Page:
There is still a remarkable lack of scientific analysis of the crucial financial market phenomena that characterized the Asian Financial Crisis from a risk management perspective. The phenomena of financial crisis, turbulence, friction, and persistence are clearly inadequately described by the affine Markow (ARIMA) and Geometric Brownian Motion (GBM) models (Bouchaud & Potters, 2000). The main objective of this paper is to present more representative models and analytic procedures, adapted from hydrology, biometrics, and signal processing, to empirically identify foreign exchange (FX) rate models. The measurement of the empirical efficiency of FX markets for risk management purposes dates back to the early 1970s, when the 1944 Breton Woods Agreement of fixed exchange rates was discarded in 1971 and replaced by the current system of flexible exchange rates in 1973 (Cornell & Dietrich, 1978, Friedman & Vandersteel, 1982 and McFarland et al., 1982). But the then existing research methodology was inadequate to identify the model of the data. Recently, more discerning signal processing techniques to the same model identification problem have been proposed and appear to have more success (Bollerslev & Domowitz, 1993, Corazza & Malliaris, 2002, Gençay et al., 2001a, Gençay et al., 2001b, Van De Gucht et al., 1996, Los, 2000b and Los, 2003). In an efficient market, the arrival of new information produces instantaneous price correction, leaving no prospect for price prediction and therefore minimal opportunity for reaping abnormal profits. The efficient market hypothesis (EMH) states that a market where the best prediction of a price τ periods into the future (=the prediction horizon), based on current and past information, Et{x(t+τ)}, is its current, exact, and known price, xˆ(t)=x(t), is martingale efficient ( Fama, 1970 and Fama, 1991): 1 equation(1) View the MathML sourceEt{x(t+τ)}=xˆ(t)for anyτ>0 Turn MathJax on This implies that the martingale increments equation(2) View the MathML sourcex˜−τ(t)=x(t+τ)−xˆ(t) Turn MathJax on have zero mean (per definition): equation(3) View the MathML sourceEt{x˜−τ(t)}=0for anyτ>0 Turn MathJax on and that these increments are independent from each other. They may also be identically distributed=stationary, up to a Fickian Hurst exponent, or time-scaling parameter, of 0.5, so that their volatility equals that of the Geometric Brownian Motion (GBM): equation(4) View the MathML sourceσx˜−τ=στH=στ0.5 Turn MathJax on Earlier, we investigated the martingale efficiency of seven Asian FX markets by using nonparametric tests of the historical increments of high-frequency, minute-by-minute data (Bollerslev & Wright, 2000, Los, 1999 and Los, 2000a):2 equation(5) View the MathML sourcex˜τ(t)=x(t)−xˆ(t−τ)=x(t)−xˆτ(t) Turn MathJax on From that research, we concluded that: (1) All nine investigated currencies [Hong Kong dollar (HKD), Indonesian rupiah (IDR), Japanese Yen (JPY), Malaysian ringgit (MYR), Philippines peso (PHP), Singapore dollar (SGD), Thai baht (THB), Taiwan dollar (TWD), and the benchmark currency of the Deutschemark] exhibit wide-sense stationarity in their increments, before the currency turmoil started on July 2, 1997, the day after Hong Kong was handed over to the People's Republic of China. When all 1997 FX increments are tested together, only five (HKD, JPY, PHP, TWD, and Deutschemark) show wide-sense stationarity. This suggests that FX models must allow for both stationarity and nonstationarity. In particular, they must allow for sharp discontinuities. (2) All nine currencies exhibit significant time dependencies of various lengths τ in their increments, in both the whole 1997 data set and in each of the half year data sets, from before and after the midyear currency break. This suggests that FX models must allow for both serial and long-term time dependence. (3) Significant trading windows of up to 20 min are identifiable in the FX increments throughout 1997, and more complex persistence behavior than the affine Markov (ARIMA) processes are identifiable. This suggests that FX models must allow for nonlinearity.3 This paper examines long-term dependence (long memory) observed in FX markets, that is not identifiable by serial, linear dependent (correlation) models of the affine Markov type. Analysts, who use serial correlation models, often observe that serial FX price residuals are uncorrelated (=linearly independent) and then, erroneously, conclude that these markets are efficient because they ignore the more difficult to detect nonlinear long-term dependence. Already in the mid-1960s, Mandelbrot observed that market pricing processes are nonstationary and possibly nonlinear, and that martingale models are inadequate to describe them (Mandelbrot, 1966, Mandelbrot, 1971 and Mandelbrot, 2002). His warnings were ignored: In the early 1970s, the affine GBM models became popular because of the usefulness of the Black–Scholes risk-neutral valuation method, in particular, for the valuation of derivatives. Now, recently, considerable evidence has been accumulated that empirical market pricing processes do not conform to such affine GBMs because they exhibit empirical scaling laws with scale exponents that do not conform to the Fickian Hurst exponent of H=0.5 of the GBM. Fortunately, the valuation of derivatives can be performed with non-Fickian exponents, H≠0.5 Several authors have found that stock market price increments, or rates of return, exhibit empirical Hurst exponents in the range of H≈0.6–0.7 (Cf. Peters, 1994, for an extensive bibliography). Thus, stock market rates of return on such risky assets are now known to be persistent. In contrast, this paper finds that most FX rates exhibit empirical Hurst exponents in the range of 0.3–0.5. In particular, the anchor currencies of the Deutschemark (now replaced by the Euro) and the JPY exhibit Hurst exponents of about H≈0.2–0.3. In other words, most FX rates are found to be antipersistent. From what we have been able to determine from the financial literature, ours are the first empirical measurements of antipersistent Hurst exponents of FX rates (Elliott & van der Hoek, 2003).4

نتیجه گیری انگلیسی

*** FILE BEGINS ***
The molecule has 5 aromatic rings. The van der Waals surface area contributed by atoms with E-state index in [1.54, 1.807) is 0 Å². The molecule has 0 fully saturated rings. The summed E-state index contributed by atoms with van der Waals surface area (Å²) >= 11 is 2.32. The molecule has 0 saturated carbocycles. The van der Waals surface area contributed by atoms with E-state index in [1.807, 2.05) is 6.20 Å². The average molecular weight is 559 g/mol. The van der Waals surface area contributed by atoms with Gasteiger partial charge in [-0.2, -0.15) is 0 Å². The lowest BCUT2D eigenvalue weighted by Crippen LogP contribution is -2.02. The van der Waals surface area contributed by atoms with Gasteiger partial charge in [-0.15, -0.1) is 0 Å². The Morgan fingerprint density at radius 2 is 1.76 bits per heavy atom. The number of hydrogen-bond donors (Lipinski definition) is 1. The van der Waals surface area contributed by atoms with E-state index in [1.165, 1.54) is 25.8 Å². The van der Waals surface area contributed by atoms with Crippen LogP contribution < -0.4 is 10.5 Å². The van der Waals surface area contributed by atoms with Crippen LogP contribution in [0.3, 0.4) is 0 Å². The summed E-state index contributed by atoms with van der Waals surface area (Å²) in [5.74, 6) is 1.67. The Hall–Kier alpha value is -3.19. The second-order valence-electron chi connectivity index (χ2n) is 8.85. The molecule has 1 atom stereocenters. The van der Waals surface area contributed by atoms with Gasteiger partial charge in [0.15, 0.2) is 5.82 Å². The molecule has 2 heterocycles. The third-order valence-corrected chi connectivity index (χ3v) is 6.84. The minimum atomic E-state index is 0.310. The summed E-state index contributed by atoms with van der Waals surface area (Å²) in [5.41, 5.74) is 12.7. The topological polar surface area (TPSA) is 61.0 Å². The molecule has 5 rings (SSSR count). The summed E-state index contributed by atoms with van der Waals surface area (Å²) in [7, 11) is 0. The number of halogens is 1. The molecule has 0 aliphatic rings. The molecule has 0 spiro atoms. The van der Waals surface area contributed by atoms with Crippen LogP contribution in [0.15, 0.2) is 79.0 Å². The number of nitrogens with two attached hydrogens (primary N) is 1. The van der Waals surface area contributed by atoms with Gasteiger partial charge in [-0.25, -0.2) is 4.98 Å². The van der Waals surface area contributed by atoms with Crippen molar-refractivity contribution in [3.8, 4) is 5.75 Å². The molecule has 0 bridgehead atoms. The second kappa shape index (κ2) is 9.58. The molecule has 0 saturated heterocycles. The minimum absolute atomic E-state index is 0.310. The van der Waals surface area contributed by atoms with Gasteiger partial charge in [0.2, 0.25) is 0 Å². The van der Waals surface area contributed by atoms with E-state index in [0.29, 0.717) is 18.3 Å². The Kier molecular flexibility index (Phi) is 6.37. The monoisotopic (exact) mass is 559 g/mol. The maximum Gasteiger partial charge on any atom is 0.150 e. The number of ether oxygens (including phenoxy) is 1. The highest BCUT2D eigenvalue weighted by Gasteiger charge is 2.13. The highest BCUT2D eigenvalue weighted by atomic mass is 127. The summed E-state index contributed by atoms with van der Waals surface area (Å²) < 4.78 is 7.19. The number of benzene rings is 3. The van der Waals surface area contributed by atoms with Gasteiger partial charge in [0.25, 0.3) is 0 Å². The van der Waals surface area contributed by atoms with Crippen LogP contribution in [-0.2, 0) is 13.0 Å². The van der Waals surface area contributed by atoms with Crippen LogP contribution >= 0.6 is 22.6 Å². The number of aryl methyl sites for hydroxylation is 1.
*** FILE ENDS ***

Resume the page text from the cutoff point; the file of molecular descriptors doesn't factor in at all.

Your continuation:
The fractal or self-similar nature of the FX increments, visualized in the scalograms by an even distribution of the pricing energy over the various scales and frequencies, is measured by the Hurst exponent. The empirical findings of this paper support the FMH of Mandelbrot, 1966 and Mandelbrot, 1971 and Peters (1994), which describes the FX market pricing processes more accurately (but still not completely) than does the EMH of Fama, 1970 and Fama, 1991 based on martingale theory. This paper uses various time-series processing techniques on high-frequency, intraday, minute-by-minute FX rates of the German Deutschemark and eight Asian currencies to characterize the FX market pricing. Spectral analysis shows that the spectral power of the FX increments resides mostly in the smallest frequencies, that is, in the fast trading with small price steps, which is not the same as “noise” trading but more like “scalping”. The spectrograms of the increments offer a clear visualization of the persistent differences between the various markets. Most Asian FX rates—the MYR, the PHP, the THB, and the TWD—display changes in frequency (i.e., nonstationarity) in July 1997, when the Asian Financial Crisis began. The Deutschemark, JPY, and SGD are stationary, proving that these currencies were not greatly affected by the turbulence in the THB, but continued to trade as before. The spectrograms of the FX increments verify that they are not white noise or Wiener processes, a conclusion that is corroborated by the wavelet-based scalograms. Hence, the FX rates of the nine currencies do not follow GBMs. The scalograms, which provide both scale and time information, reveal self-similarity of the FX increments at various scales. A closer look at the scalograms of the last week in June and the first week in July suggests that the fractal nature of FX pricing is more induced by the timing of trading activity than by the actual valuation processes. This particular aspect of the microstructure of FX markets can reveal more about the FX-data-generating process. Hence, further research is required in that direction, but needs to use unregularized tick-by-tick FX data instead of our regularized FX rates to avoid aliasing of the results. This paper uses wavelet multiresolution to compute homogeneous Hurst exponents. The Kaplan and Kuo (1993) method, which is a modification of the Wornell and Oppenheim (1992) method, is applied to the FX increments. The graphic fractal dimension D of all the FX series, with the exception of the new TWD, lies between 1.5 and 2, indicating that the FX increments are antipersistent. The new TWD is persistent and thus exceptionally prone to sharp and completely unpredictable discontinuities, induced by administrative control of the currency. The Hurst exponent values of the Deutschemark and the JPY reveal strong antipersistence in the H=0.2–0.3 range. This should warn speculators against taking long positions in these anchor currencies. Dynamic valuation models, such as the Black-Scholes equation, which is on the GBM, is likely to result in inaccurate pricing of financial instruments in these markets. However, most Asian FX markets, except the JPY, are less antipersistent and their Hurst exponents values are closer to 0.5, suggesting that the GBM could provide an accurate law of price motion. Unfortunately, the FX increments show a much wider dispersion and, thus, more uncertainty about the actual value of their Hurst exponents and, thus, about their degrees of persistence. That makes valuation in these very unpredictable markets extraordinarily hazardous. A move towards a currency “snake” and, ultimately, to a currency union could be very desirable for the ASEAN countries, although bandwith limits may cause “intrasnake” currency turbulence. Varying Hurst exponent values across scales and months are an indication of multifractality, that is, the occurrence of different Lipschitz irregularity at different scales. This added complexity certainly poses a problem in modeling the FX pricing processes. We suspect that it is necessary to gain a better understanding of the nonsynchronous timing of FX trading activity to improve the risk-neutral valuation modeling in these markets. According to the FMH, the existence of investors with different investment horizons τ ensures the continuity of the FX markets. Any instability or discontinuity will be absorbed once the investors assess the value of the information and its impact on their investment horizon and act accordingly in feedback fashion—hence, the observed antipersistence—to bring about stability. The driving force behind the EMH is that there are many investors with similar objectives and risks. It assumes that all investors are rational and everyone acts on the same information set and time horizon τ. Thus, the EMH is neither able to explain antipersistence or mean-reverting, nor instabilities or discontinuities. The EMH ignores the scarcity of trading liquidity and the impact of capital controls, which could actually lead to investors transacting at a price that is different from their assessed fair value. The EMH is limited, especially so for the FX markets, as the movements in the FX rates are not directly tied to economic activity. The FX markets are not used to raise capital, unlike other security markets. FX markets are trading market dominated by arbitragers with different horizons τ, actively transacting to take advantage of price discrepancies. For these peculiar reasons, in our opinion, the FMH offers a better explanation of the laws of motion of FX rates than the EMH does. FX markets exhibit nonlinear dynamic structures, high degrees of small amplitude, and fast, noninformational trading and nonperiodic cyclicities. This behavior is possibly induced by frequent international capital flows induced by nonsynchronized, but cyclically occurring, national business cycles, rapidly changing political regimes, and country risk perceptions, unexpected informational shocks to investment opportunities, and, in particular, investment strategies to synthesize and diversify risk claims, using cash swaps between the various national asset markets. Because information trading occurs in lower frequencies, in about the two hour periods according to Ramsey and Zhang (1997), this is, in principle, encompassed by our largest 4.3-h resolution scale. Still, high-frequency data might not reveal much about this kind of information trading. This shortcoming can easily be overcome by increasing the levels of resolution of the scalograms (but one needs very high resolution monitors, and subsampling windows, to continue to discern any details). By making the FX data regular, their distribution is slightly altered or aliased and, therefore, may not be a complete representation of the actual FX processes. Although regular intervals facilitate the wavelet multiresolution, irregular intervals can be used by dictionaries of nonuniform wavelets. Therefore, future research should steer in the directional using the actual irregular ask and bid data to model the actual data-generating processes. The use of midprices may not reflect the different structure in the demand and supply side of each market. For example, there are noticeable differences between the scalograms of the bid and of the ask FX rates.